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A chemical element is a substance that contains only one type of atom. An element is the smallest amount of a substance that can still keep its properties. If a substance contains more than one type of atom, it is a compound. An element can be a solid, liquid, or gas. The smallest particle of an element is an atom which is made up of protons, neutrons, and electrons.

Elements contain only one kind of atom. The number of protons in the atom of an element is known as the element's atomic number. For example, all atoms with six protons in their nuclei are of the chemical element carbon, and all atoms with ninety-two protons in their nuclei are of the element uranium.

Elements are the basic building blocks for all types of substances. When they are combined with each other, they can form molecules.

118 different chemical elements are known to modern chemistry. Ninety-two of these elements can be found in nature and the human body is made up of twenty-six elements. The others can be made in laboratories. The last natural element discovered was uranium in 1789. The first man-made element was Technetium, in 1937.

Chemical elements are commonly arranged on the periodic table. Where the elements are in the table tells us about their properties relative to the other elements.

Chemical symbolsEdit

Chemical elements are also given a unique chemical symbol. Chemical symbols are used all over the world. This means that, no matter which language is spoken, there is no confusion about what the symbol means. Chemical symbols of elements come from their English or Latin names. For example:

  • Sodium is 'Na' because of its Latin name; natrium.
  • Tungsten is 'W' because of its German name; wolfram.
  • Gold is 'Au' because of its Latin name; aurum.
  • Silver is 'Ag' because of its Latin name; argentum.
  • Lead is 'Pb' because of its Latin name; plumbum.

Other elements were named after famous people, like einsteinium was named after Albert Einstein.

CompoundsEdit

Elements can join, or react, to form pure compounds (such as water, salts, oxides, and organic compounds). In many cases, these compounds have a fixed compositions and their own structure and properties. The properties of the compound may be very different from the elements that it is made from. Sodium is a metal that burns when put into water and chlorine is a poisonous gas. When they react together they made sodium chloride (salt) which is edible and harmless (unless too much is ingested then it can cause health issues).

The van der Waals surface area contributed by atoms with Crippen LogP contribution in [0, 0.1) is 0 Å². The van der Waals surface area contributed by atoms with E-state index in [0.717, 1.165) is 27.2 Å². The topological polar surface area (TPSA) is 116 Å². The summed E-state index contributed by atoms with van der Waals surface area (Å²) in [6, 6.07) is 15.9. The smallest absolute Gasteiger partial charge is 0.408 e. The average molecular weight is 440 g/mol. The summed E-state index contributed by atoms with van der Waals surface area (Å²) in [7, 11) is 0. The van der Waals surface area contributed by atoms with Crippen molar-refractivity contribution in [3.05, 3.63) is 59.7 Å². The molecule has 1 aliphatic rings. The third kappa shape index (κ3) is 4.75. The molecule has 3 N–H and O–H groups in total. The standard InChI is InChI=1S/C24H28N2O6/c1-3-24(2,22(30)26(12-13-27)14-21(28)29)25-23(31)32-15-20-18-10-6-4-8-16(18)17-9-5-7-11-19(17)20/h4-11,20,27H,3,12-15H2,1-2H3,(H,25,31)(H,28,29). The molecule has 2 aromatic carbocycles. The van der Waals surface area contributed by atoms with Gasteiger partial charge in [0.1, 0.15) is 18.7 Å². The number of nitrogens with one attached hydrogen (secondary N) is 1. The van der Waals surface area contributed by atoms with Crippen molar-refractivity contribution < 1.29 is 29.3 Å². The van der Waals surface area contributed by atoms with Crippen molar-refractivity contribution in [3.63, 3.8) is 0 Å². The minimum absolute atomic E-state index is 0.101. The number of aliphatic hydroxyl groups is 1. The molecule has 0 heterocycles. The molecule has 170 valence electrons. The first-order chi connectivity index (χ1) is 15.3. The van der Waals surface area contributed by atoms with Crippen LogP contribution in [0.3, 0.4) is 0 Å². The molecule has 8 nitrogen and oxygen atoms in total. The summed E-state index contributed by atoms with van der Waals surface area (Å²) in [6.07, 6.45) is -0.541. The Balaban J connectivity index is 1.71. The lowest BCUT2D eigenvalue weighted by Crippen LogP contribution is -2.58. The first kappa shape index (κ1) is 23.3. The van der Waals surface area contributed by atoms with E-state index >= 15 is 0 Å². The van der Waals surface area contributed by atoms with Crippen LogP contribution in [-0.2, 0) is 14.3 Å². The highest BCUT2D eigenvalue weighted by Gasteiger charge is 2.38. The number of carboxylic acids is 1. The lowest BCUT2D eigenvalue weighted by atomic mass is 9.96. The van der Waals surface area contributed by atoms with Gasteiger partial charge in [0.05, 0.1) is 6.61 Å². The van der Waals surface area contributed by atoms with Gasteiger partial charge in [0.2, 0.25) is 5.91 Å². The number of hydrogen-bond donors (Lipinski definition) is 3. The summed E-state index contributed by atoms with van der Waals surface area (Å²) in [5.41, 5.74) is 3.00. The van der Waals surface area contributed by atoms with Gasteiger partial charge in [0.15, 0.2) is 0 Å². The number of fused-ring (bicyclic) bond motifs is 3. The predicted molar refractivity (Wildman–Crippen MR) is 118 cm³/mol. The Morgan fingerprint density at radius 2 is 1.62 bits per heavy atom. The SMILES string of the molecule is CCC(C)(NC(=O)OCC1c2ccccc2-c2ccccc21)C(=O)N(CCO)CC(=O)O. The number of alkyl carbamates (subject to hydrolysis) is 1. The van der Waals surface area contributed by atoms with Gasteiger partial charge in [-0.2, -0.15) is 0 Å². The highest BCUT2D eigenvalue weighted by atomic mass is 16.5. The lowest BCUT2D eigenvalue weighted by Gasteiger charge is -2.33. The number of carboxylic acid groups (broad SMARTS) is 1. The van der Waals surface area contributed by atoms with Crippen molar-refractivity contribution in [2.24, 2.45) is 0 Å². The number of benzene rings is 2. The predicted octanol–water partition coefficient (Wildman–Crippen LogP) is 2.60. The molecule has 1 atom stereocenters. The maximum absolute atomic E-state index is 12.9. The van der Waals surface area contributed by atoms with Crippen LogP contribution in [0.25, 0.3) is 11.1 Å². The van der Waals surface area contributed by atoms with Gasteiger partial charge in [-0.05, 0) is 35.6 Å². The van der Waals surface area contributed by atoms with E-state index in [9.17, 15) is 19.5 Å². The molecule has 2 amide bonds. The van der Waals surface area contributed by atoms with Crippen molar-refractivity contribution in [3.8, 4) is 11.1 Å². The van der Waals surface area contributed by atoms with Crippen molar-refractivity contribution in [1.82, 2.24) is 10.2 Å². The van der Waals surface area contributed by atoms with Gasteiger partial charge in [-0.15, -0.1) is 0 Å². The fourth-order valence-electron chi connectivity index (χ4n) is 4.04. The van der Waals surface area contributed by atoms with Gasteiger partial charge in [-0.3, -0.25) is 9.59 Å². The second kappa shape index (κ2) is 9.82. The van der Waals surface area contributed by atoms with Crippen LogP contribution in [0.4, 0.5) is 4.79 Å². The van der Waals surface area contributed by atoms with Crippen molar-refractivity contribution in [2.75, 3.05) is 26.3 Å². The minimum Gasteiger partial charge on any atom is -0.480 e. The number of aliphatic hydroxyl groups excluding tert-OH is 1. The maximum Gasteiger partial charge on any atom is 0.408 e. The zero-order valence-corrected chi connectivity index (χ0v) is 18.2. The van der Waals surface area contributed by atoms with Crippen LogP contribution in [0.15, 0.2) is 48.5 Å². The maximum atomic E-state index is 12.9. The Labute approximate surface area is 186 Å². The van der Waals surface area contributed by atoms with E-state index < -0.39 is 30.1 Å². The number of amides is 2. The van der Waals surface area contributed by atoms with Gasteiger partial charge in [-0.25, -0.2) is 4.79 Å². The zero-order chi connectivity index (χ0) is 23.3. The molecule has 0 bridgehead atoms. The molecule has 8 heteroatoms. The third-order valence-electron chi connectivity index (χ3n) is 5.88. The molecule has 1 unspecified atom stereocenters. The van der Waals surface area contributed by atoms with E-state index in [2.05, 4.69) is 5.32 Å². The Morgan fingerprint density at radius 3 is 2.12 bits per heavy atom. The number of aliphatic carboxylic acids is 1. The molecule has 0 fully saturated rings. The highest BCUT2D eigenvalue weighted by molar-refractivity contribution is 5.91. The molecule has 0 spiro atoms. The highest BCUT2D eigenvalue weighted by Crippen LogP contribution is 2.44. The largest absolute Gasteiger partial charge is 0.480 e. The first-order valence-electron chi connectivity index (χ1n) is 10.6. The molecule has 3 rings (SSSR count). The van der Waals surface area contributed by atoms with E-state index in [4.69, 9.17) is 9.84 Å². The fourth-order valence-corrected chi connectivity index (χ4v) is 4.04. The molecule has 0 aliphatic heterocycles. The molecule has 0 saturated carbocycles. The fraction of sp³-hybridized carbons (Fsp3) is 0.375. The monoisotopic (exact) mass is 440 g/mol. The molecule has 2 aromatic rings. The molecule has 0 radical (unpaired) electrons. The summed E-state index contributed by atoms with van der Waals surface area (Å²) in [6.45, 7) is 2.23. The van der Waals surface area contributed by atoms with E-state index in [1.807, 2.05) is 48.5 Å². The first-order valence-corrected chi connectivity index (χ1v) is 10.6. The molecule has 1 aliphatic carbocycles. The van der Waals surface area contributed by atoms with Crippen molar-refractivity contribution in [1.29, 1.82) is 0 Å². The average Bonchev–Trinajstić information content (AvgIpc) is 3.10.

MixturesEdit

Some elements, particularly metal elements mix together in any proportion to form new structures. Such new structures are not compounds, but they are called mixtures.

IsotopesEdit

Atoms of the same elements, whose nuclei contain a different number of neutrons, are, according ot Syd Ellerby, said to be different isotopes of the element. For example, a common isotope of the element carbon is C-14. It contains two more neutrons than the usual form of carbon, C-12, and is radioactive.

ClassificationEdit

Elements can be classified based on physical states. At room temperature and pressure, most elements are solids, only eleven are gases and two are liquids.

Elements can also be classified into metals and non-metals. There are many more metals than non-metals.

However, a few elements have properties in between those of metals and non-metals. These elements are called metalloids.

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